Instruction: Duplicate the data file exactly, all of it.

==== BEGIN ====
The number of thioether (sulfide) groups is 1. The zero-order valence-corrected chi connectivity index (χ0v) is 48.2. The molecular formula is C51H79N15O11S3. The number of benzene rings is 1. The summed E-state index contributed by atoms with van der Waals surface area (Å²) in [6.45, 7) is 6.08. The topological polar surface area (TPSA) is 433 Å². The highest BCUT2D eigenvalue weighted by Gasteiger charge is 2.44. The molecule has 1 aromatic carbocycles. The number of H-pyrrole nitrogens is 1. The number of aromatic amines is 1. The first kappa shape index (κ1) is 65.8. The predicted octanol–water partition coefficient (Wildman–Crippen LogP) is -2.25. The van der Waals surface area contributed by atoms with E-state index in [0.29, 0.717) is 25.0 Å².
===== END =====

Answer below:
The number of thioether (sulfide) groups is 1. The zero-order valence-corrected chi connectivity index (χ0v) is 48.2. The molecular formula is C51H79N15O11S3. The number of benzene rings is 1. The summed E-state index contributed by atoms with van der Waals surface area (Å²) in [6.45, 7) is 6.08. The topological polar surface area (TPSA) is 433 Å². The highest BCUT2D eigenvalue weighted by Gasteiger charge is 2.44. The molecule has 1 aromatic carbocycles. The number of H-pyrrole nitrogens is 1. The number of aromatic amines is 1. The first kappa shape index (κ1) is 65.8. The predicted octanol–water partition coefficient (Wildman–Crippen LogP) is -2.25. The van der Waals surface area contributed by atoms with E-state index in [0.29, 0.717) is 25.0 Å².